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How emotional distance ruins marriage

Suggestions for staying close with your spouse.

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Today's couples are quick to squelch the urge to argue with each other. But just because you seldom argue doesn't mean your marriage is strong. The real silent killer of marriage is distancing yourself from your partner.

The solution? Don't worry so much about your fight response – that instinct to duke it out verbally. Instead, focus on your response – the instinct to avoid your partner. If we can learn to spot the distancing pattern in our relationships, we can help prevent family problems and divorce.

Recognizing flight mode can be tricky: things like working late, switching on the TV, or spending more time with the kids may seem harmless, but they can be a slippery slope leading to a distant marriage.

When families come to me for coaching, their symptoms vary but there is often a simple distancing pattern that causes much of their suffering. Here's a classic example:

Mr. and Mrs. Smith come to me trying to save their marriage. Mr. Smith has had an affair. Mrs. Smith, devastated, seems to be the hapless victim.

Certainly, cheating on one's spouse is not something to rationalize away, but behind such behavior there's a common pattern:

Soon after they married, Mr. and Mrs. Smith were surprised at some of the tension and dissatisfaction they felt with each other. At first, they tried to talk it out. Over time, this didn't seem to be working, so they'd lose patience and argue more often. But open conflict is unpleasant, and pop psychology has taught us that arguing and anger are bad things that doom a marriage.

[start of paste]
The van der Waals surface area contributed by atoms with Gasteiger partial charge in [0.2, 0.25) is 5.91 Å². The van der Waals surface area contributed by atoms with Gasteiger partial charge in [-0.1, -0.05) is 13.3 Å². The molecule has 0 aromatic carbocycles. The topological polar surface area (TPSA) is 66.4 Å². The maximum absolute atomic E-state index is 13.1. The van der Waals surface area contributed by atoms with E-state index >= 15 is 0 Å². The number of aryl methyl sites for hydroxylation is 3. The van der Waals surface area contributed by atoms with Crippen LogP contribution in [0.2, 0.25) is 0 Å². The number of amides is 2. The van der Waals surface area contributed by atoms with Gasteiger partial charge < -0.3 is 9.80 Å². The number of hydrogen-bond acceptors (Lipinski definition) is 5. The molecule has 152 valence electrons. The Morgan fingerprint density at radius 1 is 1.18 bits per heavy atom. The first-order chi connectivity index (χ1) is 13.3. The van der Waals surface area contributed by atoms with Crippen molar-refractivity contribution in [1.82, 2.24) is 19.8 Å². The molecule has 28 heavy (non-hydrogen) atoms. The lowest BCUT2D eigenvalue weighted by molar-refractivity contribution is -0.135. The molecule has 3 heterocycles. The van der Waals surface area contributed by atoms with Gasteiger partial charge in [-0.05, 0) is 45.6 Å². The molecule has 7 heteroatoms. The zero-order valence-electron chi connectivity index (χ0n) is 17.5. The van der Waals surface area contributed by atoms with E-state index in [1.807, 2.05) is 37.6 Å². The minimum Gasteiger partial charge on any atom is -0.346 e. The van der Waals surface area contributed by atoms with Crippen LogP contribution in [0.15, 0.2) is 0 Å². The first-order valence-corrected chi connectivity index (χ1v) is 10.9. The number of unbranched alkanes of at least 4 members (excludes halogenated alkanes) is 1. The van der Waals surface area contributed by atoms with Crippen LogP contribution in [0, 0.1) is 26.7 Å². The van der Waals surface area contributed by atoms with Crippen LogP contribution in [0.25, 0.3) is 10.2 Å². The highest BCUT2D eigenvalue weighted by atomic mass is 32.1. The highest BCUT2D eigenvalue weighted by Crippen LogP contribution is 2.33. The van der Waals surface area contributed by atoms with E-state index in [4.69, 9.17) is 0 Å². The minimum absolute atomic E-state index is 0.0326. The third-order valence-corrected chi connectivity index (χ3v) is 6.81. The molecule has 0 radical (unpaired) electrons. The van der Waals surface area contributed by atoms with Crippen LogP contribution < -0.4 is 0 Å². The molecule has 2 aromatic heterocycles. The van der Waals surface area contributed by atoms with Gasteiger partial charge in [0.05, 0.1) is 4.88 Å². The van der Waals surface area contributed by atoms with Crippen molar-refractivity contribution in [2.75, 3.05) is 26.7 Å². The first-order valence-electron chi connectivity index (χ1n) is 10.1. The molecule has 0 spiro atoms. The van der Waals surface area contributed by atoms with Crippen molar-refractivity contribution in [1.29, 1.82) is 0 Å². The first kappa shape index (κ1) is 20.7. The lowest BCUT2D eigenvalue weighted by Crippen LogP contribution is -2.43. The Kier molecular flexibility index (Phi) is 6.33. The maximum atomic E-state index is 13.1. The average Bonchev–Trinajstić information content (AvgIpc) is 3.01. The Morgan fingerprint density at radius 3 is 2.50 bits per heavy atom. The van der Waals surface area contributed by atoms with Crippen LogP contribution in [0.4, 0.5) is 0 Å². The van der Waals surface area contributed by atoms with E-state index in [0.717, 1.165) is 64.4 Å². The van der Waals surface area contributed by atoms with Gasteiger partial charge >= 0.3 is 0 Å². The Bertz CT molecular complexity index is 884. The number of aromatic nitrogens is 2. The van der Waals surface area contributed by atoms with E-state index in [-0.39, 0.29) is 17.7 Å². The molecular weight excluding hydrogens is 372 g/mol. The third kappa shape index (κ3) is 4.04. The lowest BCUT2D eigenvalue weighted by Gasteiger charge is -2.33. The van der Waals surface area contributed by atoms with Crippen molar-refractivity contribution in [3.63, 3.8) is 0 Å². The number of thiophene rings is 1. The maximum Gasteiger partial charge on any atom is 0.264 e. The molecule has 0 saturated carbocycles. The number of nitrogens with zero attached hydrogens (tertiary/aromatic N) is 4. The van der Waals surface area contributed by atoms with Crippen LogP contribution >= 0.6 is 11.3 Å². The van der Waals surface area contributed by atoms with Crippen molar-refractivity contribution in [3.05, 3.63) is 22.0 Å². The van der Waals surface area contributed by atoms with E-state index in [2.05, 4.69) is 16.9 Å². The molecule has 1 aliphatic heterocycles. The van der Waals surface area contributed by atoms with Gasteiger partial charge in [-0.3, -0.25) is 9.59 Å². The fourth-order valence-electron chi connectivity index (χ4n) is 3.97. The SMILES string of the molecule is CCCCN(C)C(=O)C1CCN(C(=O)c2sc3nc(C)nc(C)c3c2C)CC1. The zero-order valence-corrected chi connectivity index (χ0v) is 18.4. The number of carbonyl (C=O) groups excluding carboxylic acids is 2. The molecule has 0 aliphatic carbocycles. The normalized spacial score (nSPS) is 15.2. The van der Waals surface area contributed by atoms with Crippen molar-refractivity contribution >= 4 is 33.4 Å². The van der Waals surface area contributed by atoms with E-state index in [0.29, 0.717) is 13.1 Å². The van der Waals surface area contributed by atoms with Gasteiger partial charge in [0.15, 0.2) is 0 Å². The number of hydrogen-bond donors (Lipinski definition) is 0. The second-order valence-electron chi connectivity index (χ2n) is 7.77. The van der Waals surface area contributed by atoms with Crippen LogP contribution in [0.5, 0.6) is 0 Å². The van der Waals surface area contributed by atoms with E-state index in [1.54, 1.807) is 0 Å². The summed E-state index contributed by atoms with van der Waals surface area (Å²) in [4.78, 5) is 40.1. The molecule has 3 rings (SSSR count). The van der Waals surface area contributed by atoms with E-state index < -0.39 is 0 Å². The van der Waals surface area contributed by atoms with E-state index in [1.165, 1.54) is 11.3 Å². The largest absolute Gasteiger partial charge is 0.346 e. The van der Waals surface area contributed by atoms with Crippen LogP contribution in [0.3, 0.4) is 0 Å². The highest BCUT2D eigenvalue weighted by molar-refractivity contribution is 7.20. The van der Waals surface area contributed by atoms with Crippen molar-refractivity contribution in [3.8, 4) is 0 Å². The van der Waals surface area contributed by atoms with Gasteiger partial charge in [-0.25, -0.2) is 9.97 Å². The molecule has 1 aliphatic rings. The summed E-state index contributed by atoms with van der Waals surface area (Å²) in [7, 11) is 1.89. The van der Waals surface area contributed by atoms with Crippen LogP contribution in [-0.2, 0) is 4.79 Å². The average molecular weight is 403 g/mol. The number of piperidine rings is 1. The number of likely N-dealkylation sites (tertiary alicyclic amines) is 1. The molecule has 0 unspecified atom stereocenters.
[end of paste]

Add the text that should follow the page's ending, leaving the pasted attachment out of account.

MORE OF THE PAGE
So the Smiths (subconsciously) decided to keep the peace, and avoid the touchy topics. They communicated less of their true thoughts, feelings, and dreams to each other. As they distanced themselves from each other, he filled the gap by focusing on his career and she focused on the kids. Everything seemed fine, because he was succeeding at his career and she could meet her need for affection with the children. But over the years, this pattern slowly, insidiously, became a problem. Mr. Smith's job obviously couldn't meet his intimacy needs, so in a moment of temptation he unwisely stumbled into an affair.

Mr. Smith's affair is a symptom of the distancing pattern that's been going on between them for years. By the time a couple call me, however, all they focus on is the affair, which they believe is the problem. Neither party is aware of their distancing, or its consequences over time.


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